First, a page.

It wasn’t anger that had me make a really big mess trying to feed them either. That was love. They were hungry so I fed them, without bending. (Sorry honey, but the kitties have to eat too!) It won’t be anger that I let him know he forgot either, but amusement. Every emotion that I have is not anger. The lessons that our parents teach us, may shape what we see but it is the choice that I made in my first experience with disability as an adult that showed me otherwise. I chose to not see anger.

It’s really that simple. Demeaning an entire group of people does cause anger. If you fear our anger so much, stop discriminating. If you come near me right this second and discriminate I will show you anger, but I won’t run you down with my scooter. That’d hurt me too, and you just aren’t worth my time or pain.

To my friends, allies, and fellow disabled persons, don’t forget that every moment that we are alive is the revolution for our people. Every time we are seen out of our homes, with our assistance equipment, service animals, and even having issues, this is our revolution. VIVA LA REVOLUCION! Free my people!

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“Happy” Anniversary (Trigger Warning)

Yes, that says “Happy”. I am not sure this anniversary will ever be happy. I chose today to teach a class. I am trying to wind my brain down from the horrors that are the sound of fireworks. I spent the entire day in my room being cranky with myself. I got over that fairly early actually and enjoyed a mental vent session by reading a site called http://www.passiveaggressivenotes.com . Eight hours later I am feeling almost normal and great for a stressful PTSD triggering day. This was the first fourth of July where I did not get sick from the smoke.

I am still feeling like the world is made of sand paper against my skin, but, I can control my snarkiness now. It’s in my head, and that has always been the case. I like to think that even Spock from Star Trek actually thought vindictive things up. “Vulcan Blood. I’ll show you McCoy!” If not, well, I am definately not a Vulcan or a Half Breed so it doesn’t matter. I am just human. That has been the theme for the week. I am just human. I am not Super Cripple, Amazing Woman, or even Functional. Just human. In preparing for the class I am to teach in nine hours, I realized I chose this day on purpose.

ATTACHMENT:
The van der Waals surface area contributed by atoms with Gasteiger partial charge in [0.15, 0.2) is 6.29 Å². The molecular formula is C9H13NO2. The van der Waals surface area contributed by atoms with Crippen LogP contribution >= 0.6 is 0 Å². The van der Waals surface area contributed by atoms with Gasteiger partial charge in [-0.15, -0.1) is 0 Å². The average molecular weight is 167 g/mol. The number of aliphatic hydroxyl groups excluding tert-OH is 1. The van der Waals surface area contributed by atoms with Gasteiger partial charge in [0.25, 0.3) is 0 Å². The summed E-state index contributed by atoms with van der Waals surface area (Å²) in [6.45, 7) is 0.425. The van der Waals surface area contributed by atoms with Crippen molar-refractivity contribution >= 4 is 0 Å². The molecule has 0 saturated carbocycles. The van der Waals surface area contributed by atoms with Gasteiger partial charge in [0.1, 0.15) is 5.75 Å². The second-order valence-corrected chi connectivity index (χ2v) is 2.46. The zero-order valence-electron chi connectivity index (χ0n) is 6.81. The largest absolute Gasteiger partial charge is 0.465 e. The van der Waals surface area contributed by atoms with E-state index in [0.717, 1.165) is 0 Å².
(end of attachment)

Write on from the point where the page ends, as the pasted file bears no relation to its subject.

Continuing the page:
This is where I pause, and hide the triggering things, so you have to click a link today to get to the rest of the juicy details. Continue reading

Emotional Agony

So often, I find myself belittling my emotions. This is another practice from childhood, and it can defeat me. It sets me up for failure, infects my heart with discord, and leaves me acting as an Angry Cripple. It is a challenge to fight the urge to tell myself how little my pain matters.

recently I have been displaying some of the life long bits of my soul here, many of which bear bruises and scars. This is painful. There are over 100 posts that have been written but you will never see, because they hurt too deeply. Some have been rewritten, to remove the deepest secrets, hiding them.

I realize this is not something that is unique to me, and is instead very common especially with Women who have disabilities. A disability is anything that interferes with functions of daily living, and therefore I do count mental health issues as disabilities. Not all disabilities are so severe that you alter your life and build it around them, but, that does not mean your reactions to those “minor” disabilities have any less validity.

I am writing this post, because I have heard five times in the last two days, read it twice, and tried to deny a growing anger that these words cause this lovely statement, “Just looking at you, I realize how little my pain matters.” This is crap. This sort of thinking and self devaluement leads you down the path towards self hatred. Self hatred is usually just a mask for inner pain, layered with anger and other poisons. Stop it.